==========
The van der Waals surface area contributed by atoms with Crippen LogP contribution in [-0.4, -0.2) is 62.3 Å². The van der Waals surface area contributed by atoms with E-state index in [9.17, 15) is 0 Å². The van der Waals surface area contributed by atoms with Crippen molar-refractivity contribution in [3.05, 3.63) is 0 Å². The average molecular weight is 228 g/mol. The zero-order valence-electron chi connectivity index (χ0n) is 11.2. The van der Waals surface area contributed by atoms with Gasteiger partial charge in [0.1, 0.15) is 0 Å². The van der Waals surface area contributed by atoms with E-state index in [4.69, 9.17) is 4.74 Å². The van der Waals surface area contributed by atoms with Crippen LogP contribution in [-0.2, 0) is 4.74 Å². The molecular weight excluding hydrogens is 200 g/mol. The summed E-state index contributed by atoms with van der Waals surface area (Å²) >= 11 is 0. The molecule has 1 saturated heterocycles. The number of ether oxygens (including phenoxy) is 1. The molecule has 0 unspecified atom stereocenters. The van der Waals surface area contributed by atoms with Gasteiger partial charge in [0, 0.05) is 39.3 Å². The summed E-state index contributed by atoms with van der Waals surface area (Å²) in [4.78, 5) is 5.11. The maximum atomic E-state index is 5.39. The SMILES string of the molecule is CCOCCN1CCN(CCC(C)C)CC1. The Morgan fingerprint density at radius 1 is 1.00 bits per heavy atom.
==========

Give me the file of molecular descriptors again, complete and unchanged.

The van der Waals surface area contributed by atoms with Crippen LogP contribution in [-0.4, -0.2) is 62.3 Å². The van der Waals surface area contributed by atoms with E-state index in [9.17, 15) is 0 Å². The van der Waals surface area contributed by atoms with Crippen molar-refractivity contribution in [3.05, 3.63) is 0 Å². The average molecular weight is 228 g/mol. The zero-order valence-electron chi connectivity index (χ0n) is 11.2. The van der Waals surface area contributed by atoms with Gasteiger partial charge in [0.1, 0.15) is 0 Å². The van der Waals surface area contributed by atoms with E-state index in [4.69, 9.17) is 4.74 Å². The van der Waals surface area contributed by atoms with Crippen LogP contribution in [-0.2, 0) is 4.74 Å². The molecular weight excluding hydrogens is 200 g/mol. The summed E-state index contributed by atoms with van der Waals surface area (Å²) >= 11 is 0. The molecule has 1 saturated heterocycles. The number of ether oxygens (including phenoxy) is 1. The molecule has 0 unspecified atom stereocenters. The van der Waals surface area contributed by atoms with Gasteiger partial charge in [0, 0.05) is 39.3 Å². The summed E-state index contributed by atoms with van der Waals surface area (Å²) in [4.78, 5) is 5.11. The maximum atomic E-state index is 5.39. The SMILES string of the molecule is CCOCCN1CCN(CCC(C)C)CC1. The Morgan fingerprint density at radius 1 is 1.00 bits per heavy atom.